Leading the way in bringing students to the trades

Let’s say you are a high school student who loves to work with your hands. Ever since you were young you took apart appliances and built things out of nothing. As you approach High School graduation, surely your school would offer an array of potential careers where your love and aptitude for building things would be most valued. Right?

The answer is that is that it depends. If you are interested in going into robotics or engineering or dozens of other technical careers where you would work with large companies designing new technology, you would be in luck. Schools are very good at showing students how to find four-year college programs with degrees in these types of fields.

But let’s say you don’t want to go to a four-year college. What if an apprenticeship or an on-the-job training program at a trade company was more your passion? Then you might not be so lucky. True your school could direct you to a technical college, but beyond that, there wouldn’t be much information no the variety of hands-on jobs available.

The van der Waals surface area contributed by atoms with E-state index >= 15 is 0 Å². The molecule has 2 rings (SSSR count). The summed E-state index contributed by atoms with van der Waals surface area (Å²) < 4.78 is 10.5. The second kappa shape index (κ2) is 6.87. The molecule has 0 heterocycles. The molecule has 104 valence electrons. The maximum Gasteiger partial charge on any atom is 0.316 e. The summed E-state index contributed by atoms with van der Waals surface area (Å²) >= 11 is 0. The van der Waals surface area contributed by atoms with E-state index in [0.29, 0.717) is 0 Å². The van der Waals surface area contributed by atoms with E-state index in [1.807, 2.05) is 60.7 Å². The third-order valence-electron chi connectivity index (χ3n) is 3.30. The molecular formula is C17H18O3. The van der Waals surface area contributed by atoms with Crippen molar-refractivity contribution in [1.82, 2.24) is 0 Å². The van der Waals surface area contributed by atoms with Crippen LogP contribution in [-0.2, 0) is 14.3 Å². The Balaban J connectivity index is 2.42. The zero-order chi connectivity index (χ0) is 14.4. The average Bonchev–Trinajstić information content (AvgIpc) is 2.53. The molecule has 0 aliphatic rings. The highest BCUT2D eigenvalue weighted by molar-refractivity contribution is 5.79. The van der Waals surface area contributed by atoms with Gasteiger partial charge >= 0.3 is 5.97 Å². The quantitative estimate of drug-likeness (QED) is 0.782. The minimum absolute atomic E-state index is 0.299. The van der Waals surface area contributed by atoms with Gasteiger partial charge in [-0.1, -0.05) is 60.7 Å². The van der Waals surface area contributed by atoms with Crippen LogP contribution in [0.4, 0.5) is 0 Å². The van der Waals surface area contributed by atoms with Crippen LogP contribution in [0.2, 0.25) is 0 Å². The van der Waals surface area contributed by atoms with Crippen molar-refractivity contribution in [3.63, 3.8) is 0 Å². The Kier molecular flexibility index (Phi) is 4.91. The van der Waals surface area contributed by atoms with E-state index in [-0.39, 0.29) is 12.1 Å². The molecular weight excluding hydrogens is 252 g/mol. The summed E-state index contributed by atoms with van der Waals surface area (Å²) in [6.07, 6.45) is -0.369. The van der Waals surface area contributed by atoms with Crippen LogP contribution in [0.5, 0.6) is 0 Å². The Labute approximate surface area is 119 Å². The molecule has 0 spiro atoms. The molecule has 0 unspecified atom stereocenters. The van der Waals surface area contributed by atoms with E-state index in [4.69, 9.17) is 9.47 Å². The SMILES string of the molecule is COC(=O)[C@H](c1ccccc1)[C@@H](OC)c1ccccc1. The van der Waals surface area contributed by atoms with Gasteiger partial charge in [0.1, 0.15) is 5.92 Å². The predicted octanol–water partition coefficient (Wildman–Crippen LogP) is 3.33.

It used to be that High schools had more connection to trade-related businesses. Shop class instructors knew local contractors or union reps and could help students identify a path into one of these careers. But starting forty years ago, there was a slow and steady shift away from teaching hands-on skills like shop and even home economics. With the disappearance of these types of classes, the career paths into them also vanished.

Today, many career counselors are at a loss as to how to direct a student looking for this type of career option. In some schools it is even discouraged, as schools are often measured by their success rate of sending students to the best four-year colleges. The more students they send to prestigious college programs, the higher value the school has.

A push has been made to recognize that college is not the only option for students, but resources are limited and many High School career counselors have limited time to learn about these type of career choices.

At Desk Free Nation we are working on changing this. We want to give High Schools the tools they need to help students understand and enter these dynamic career paths. Which is why we are building websites with location specific information on how to become a plumbing, electrician or HVAC technician. We want to take the mystery out of finding and preparing for these careers.